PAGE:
Tuesday 2 October 2012

Crazy Taxi

Because this blog needs more Dreamcast games. Even if this isn't one of them.

Craaazy Taxi, part two of our wonderful journey through half-hearted Sega compilations. I made some crazy money once - I had a £5 note which set a bin on fire with no regard for human safety. What am I typing.

Nothing quite screams "irrelevance" like Crazy Taxi, and what better way to celebrate its existence than with a mediocre adaption for the Xbox 360. Originally released in arcades (not the Dreamcast) back in 1999, Crazy Taxi was the talk of the town for a few years, and stood as one of the first big Sega games to hit Nintendo and Sony consoles. It's not a pure-blooded Dreamcast game, unlike say, Crazy Taxi 2, but if Sega thinks it is, then best to take its words as fact. It's not like the company has ever been wrong before!

At the time of the arcade game's release, Crazy Taxi was one of several stand-out games in an era considered by many to be the arcade industry's last "hurrah". Though not the first driving game to break away from the linear nature of its predecessors, Crazy Taxi was a real eye-opener in my youth, as it was a fine demonstration of how far technology had come. Now we could seemingly render entire cities, giving the player the freedom to go anywhere - a concept pretty crazy for those of us who grew up with Sega Saturns.

But I'm not much of a Crazy Taxi connoisseur, and it took a great many years for the Dreamcast copy to appear on my shelf. To me, Crazy Taxi's fast-paced arcade roots make for a shallow home console experience, and while Sonic Adventure can last several hours for even the most experienced of players, Crazy Taxi has the sticking time of just a few minutes. It's a classic, and for what little it does, it does very well, but its problem is that it doesn't seem to do much.

That's not to say the Dreamcast version is identical to the arcade original - Sega added quite a bit of content to keep the game relevant, but not enough to keep me occupied for days. Without concrete long-term goals all you're seeking to do is improve on high scores and beat the small handful of Crazy Box missions, so whereas in the arcades, Crazy Taxi is still considered excellent for its quick thrills, elsewhere it shows up as lacking.

Mind you, even if I did think console versions of Crazy Taxi pulled their weight, I can't imagine there was a huge demand for an XBLA port back in 2010. The 2007 PSP release of Crazy Taxi: Fare Wars did a thorough job enhancing this game, so to then deliver a bare-bones conversion for Xbox Live Arcade seems like a slap in the face. Furthermore, with a top-selling PlayStation 2 port and representation on other systems, Crazy Taxi isn't much of a rarity in comparison to other Dreamcast classics.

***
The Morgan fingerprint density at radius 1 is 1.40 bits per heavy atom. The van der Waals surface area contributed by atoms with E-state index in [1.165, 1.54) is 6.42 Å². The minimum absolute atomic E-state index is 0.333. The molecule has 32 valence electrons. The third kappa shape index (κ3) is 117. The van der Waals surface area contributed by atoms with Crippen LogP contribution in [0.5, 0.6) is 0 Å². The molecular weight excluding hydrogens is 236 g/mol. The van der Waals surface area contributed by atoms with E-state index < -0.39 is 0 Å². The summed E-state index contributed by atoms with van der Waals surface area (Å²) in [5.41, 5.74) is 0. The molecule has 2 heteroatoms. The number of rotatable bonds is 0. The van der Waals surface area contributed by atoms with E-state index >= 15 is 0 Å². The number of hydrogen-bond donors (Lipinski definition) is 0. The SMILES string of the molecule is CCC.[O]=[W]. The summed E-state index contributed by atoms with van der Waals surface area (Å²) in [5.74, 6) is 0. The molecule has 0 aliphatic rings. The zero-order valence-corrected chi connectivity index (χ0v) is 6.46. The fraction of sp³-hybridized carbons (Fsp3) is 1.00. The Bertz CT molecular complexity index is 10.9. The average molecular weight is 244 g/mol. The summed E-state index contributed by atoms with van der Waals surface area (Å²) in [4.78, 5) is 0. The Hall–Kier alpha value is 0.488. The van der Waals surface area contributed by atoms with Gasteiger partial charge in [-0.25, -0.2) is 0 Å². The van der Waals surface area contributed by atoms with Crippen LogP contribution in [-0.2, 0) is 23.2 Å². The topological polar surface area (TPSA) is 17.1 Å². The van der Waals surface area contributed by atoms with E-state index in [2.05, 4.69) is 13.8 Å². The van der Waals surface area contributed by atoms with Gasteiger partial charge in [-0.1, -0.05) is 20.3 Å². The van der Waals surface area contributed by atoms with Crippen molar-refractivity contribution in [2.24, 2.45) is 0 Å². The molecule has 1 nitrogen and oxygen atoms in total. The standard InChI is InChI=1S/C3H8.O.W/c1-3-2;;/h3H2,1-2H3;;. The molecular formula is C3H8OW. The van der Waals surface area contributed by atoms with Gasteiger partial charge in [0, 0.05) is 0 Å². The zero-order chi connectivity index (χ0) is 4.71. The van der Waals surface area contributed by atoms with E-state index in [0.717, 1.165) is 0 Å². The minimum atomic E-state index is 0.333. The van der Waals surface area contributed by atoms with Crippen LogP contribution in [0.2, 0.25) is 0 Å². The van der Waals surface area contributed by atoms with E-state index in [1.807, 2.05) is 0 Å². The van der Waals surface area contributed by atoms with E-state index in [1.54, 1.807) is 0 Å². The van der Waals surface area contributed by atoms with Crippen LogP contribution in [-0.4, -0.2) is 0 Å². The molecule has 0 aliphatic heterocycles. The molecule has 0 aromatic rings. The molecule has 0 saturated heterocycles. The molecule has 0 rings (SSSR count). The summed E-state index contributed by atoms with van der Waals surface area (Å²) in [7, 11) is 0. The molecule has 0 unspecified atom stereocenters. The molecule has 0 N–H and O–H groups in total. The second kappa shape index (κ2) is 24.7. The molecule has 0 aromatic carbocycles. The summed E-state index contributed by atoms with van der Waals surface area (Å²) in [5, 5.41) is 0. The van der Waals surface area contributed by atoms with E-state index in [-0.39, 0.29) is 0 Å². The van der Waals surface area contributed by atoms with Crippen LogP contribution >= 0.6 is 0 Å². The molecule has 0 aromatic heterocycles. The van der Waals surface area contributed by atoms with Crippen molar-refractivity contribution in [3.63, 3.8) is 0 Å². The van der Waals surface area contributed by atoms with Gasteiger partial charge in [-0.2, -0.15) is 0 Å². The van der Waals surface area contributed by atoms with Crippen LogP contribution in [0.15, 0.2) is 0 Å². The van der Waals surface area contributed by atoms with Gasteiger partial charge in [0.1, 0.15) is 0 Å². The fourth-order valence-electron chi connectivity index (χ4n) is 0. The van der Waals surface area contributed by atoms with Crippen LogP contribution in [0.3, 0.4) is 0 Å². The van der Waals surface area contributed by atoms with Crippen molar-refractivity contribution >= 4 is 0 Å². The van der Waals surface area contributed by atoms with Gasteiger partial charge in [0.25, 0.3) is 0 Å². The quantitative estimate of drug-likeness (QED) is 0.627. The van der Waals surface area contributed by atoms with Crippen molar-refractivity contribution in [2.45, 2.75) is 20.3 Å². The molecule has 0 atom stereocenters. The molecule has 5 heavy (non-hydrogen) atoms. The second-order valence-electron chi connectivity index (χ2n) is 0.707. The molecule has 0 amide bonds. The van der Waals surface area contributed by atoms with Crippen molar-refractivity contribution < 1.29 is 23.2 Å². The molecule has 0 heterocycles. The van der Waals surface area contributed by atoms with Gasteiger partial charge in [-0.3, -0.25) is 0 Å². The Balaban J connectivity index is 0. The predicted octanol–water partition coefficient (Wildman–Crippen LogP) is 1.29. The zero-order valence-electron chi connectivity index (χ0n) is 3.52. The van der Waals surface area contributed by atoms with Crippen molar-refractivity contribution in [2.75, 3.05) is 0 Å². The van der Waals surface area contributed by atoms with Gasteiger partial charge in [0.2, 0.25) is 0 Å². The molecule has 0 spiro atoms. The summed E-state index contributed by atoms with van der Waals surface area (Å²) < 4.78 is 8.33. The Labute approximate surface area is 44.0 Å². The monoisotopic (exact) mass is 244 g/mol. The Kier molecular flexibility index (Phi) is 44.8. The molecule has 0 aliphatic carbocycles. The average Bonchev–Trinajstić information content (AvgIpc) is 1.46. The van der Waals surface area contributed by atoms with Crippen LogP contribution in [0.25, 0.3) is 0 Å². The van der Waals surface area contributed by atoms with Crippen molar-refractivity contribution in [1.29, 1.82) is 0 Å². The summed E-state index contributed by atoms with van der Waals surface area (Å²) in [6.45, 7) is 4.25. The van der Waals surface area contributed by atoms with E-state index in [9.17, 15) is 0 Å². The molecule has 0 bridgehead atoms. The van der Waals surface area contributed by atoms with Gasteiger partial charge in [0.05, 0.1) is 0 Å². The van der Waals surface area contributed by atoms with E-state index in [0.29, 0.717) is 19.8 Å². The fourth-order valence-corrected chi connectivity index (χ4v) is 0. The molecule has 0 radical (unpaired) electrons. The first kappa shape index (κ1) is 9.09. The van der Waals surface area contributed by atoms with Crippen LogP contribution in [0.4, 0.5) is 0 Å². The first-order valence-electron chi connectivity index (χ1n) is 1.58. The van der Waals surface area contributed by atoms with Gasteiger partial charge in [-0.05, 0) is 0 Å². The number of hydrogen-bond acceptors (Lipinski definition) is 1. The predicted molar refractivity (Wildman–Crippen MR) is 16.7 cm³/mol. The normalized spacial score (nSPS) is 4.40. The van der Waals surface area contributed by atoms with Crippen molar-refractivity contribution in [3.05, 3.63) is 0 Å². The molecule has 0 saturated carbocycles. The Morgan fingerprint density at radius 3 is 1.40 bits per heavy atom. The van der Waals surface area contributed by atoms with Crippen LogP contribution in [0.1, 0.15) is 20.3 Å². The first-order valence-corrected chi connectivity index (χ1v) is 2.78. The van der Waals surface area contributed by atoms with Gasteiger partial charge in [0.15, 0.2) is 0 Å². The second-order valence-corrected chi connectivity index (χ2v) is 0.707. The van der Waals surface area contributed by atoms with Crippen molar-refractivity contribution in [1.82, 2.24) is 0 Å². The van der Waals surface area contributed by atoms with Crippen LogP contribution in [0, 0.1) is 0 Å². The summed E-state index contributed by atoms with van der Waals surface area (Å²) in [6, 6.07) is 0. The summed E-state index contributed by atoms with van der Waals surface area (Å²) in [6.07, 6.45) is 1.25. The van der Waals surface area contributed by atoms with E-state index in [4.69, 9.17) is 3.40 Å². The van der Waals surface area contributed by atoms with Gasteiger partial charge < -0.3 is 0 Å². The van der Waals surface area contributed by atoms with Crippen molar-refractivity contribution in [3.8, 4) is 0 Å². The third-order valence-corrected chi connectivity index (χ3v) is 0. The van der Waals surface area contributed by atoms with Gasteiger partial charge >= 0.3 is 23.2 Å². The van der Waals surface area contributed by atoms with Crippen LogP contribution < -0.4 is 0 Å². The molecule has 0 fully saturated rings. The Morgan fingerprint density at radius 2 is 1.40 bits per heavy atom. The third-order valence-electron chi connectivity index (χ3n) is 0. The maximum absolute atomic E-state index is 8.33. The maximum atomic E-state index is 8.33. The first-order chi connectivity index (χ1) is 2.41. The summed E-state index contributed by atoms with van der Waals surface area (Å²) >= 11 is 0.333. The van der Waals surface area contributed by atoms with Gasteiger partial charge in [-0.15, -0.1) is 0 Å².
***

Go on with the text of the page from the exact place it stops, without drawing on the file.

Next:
As is the trend for modern Crazy Taxis, licensed content has been stripped out in this "HD" re-release. Gone is the original soundtrack and set of branded stores, and in their place, mediocrity and filler. Taking The Offspring out of Crazy Taxi is like taking Charlie Sheen out of Two and a Half Men - the replacements may be pleasant enough and the fans may still be happy, but you'll never quite shake the feeling that something is missing. Or perhaps more importantly, you start to wonder whether they're flogging a dead horse - Jon Cryer's character has been working as a full-time professional chiropractor for eight years, surely he can afford a deposit on a house.

This so called "HD" Crazy Taxi generally comes off worse than Sonic Adventure's upgrade. Vast chunks of this game were altered to suit lawyers, but once again, no attempts were made to enhance the existing codebase. Though wonderful at highlighting low polygon counts and dated textures, the 720p display isn't paired with anything meaningful like draw distance fixes or shorter loading times, and because it lacks a GameCube upgrade to fall back on like Sonic Adventure, Crazy Taxi looks a great deal worse in comparison.

With distorted menus and HUDs, and a badly implemented 16:9 widescreen mode to stretch things further, quality control really seems to have gone down the pan with this one. Not only is it not strictly a Dreamcast game, it isn't truly widescreen or HD either, despite being billed as all three. Dreamcast games will always look terrible when brought to bigger resolutions - they were designed with 640x480 displays in mind, and unless you plan to sit down and rework the in-game assets, that's how they should probably stay.

On the plus side, you can replace the audio with extra software should you feel inclined, and as Crazy Taxi was never as monumentally broken as Sonic Adventure, from a gameplay perspective life could be worse. The game is perfectly functional, but the slap-dash approach to visuals ends up creating one of the worst looking versions of Crazy Taxi to date.

That being said, I remember declaring Crazy Taxi "dead" when Grand Theft Auto III was released in 2001. This genre has evolved considerably over the last ten years, and now that there's even less content than before, it becomes very difficult to justify a purchase of this game. If Crazy Taxi 2 and 3 had come along for the ride things would be different, but as it stands, I just don't think Crazy Taxi on its own is worth the time or money.

So yes, even though the XBLA version won't do you any lasting damage, the missing graphics and audio mean you're not set to gain anything either. If you need this game in your life, I'd suggest seeking out an older version, be it the Dreamcast legend or the equally excellent GameCube and PlayStation 2 ports.

No comments:

Post a Comment